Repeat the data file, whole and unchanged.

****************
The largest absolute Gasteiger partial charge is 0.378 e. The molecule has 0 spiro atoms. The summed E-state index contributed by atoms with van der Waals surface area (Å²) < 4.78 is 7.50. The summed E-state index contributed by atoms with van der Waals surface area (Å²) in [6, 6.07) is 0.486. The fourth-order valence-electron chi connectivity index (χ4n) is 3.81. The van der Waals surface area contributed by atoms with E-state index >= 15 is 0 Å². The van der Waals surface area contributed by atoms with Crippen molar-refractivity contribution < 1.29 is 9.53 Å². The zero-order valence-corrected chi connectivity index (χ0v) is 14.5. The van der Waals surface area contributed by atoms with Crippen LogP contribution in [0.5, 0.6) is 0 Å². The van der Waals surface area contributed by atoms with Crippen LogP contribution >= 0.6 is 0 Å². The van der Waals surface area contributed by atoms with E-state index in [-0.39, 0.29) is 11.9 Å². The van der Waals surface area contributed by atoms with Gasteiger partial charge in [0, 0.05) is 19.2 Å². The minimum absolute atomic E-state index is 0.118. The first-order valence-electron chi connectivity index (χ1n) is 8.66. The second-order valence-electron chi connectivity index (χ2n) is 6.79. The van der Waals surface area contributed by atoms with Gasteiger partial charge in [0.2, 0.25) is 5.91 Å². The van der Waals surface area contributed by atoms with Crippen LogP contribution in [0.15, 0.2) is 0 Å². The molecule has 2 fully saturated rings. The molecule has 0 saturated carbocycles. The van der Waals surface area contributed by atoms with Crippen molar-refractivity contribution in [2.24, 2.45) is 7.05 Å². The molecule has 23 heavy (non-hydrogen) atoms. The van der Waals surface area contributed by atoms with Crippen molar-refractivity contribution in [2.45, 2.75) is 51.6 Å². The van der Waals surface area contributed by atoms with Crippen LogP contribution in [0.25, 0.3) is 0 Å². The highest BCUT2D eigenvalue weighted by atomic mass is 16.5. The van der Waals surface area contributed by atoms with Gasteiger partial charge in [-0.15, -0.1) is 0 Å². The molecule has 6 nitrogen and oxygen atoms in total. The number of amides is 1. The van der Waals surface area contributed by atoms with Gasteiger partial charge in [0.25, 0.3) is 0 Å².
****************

The largest absolute Gasteiger partial charge is 0.378 e. The molecule has 0 spiro atoms. The summed E-state index contributed by atoms with van der Waals surface area (Å²) < 4.78 is 7.50. The summed E-state index contributed by atoms with van der Waals surface area (Å²) in [6, 6.07) is 0.486. The fourth-order valence-electron chi connectivity index (χ4n) is 3.81. The van der Waals surface area contributed by atoms with E-state index >= 15 is 0 Å². The van der Waals surface area contributed by atoms with Crippen molar-refractivity contribution < 1.29 is 9.53 Å². The zero-order valence-corrected chi connectivity index (χ0v) is 14.5. The van der Waals surface area contributed by atoms with Crippen LogP contribution in [0.5, 0.6) is 0 Å². The van der Waals surface area contributed by atoms with Crippen LogP contribution >= 0.6 is 0 Å². The van der Waals surface area contributed by atoms with E-state index in [-0.39, 0.29) is 11.9 Å². The van der Waals surface area contributed by atoms with Gasteiger partial charge in [0, 0.05) is 19.2 Å². The minimum absolute atomic E-state index is 0.118. The first-order valence-electron chi connectivity index (χ1n) is 8.66. The second-order valence-electron chi connectivity index (χ2n) is 6.79. The van der Waals surface area contributed by atoms with Gasteiger partial charge in [0.2, 0.25) is 5.91 Å². The van der Waals surface area contributed by atoms with Crippen LogP contribution in [0.15, 0.2) is 0 Å². The molecule has 2 fully saturated rings. The molecule has 0 saturated carbocycles. The van der Waals surface area contributed by atoms with Crippen molar-refractivity contribution in [2.24, 2.45) is 7.05 Å². The molecule has 23 heavy (non-hydrogen) atoms. The van der Waals surface area contributed by atoms with Crippen molar-refractivity contribution in [2.45, 2.75) is 51.6 Å². The van der Waals surface area contributed by atoms with Crippen LogP contribution in [0.25, 0.3) is 0 Å². The highest BCUT2D eigenvalue weighted by atomic mass is 16.5. The van der Waals surface area contributed by atoms with Gasteiger partial charge in [-0.15, -0.1) is 0 Å². The molecule has 6 nitrogen and oxygen atoms in total. The number of amides is 1. The van der Waals surface area contributed by atoms with Gasteiger partial charge in [0.25, 0.3) is 0 Å².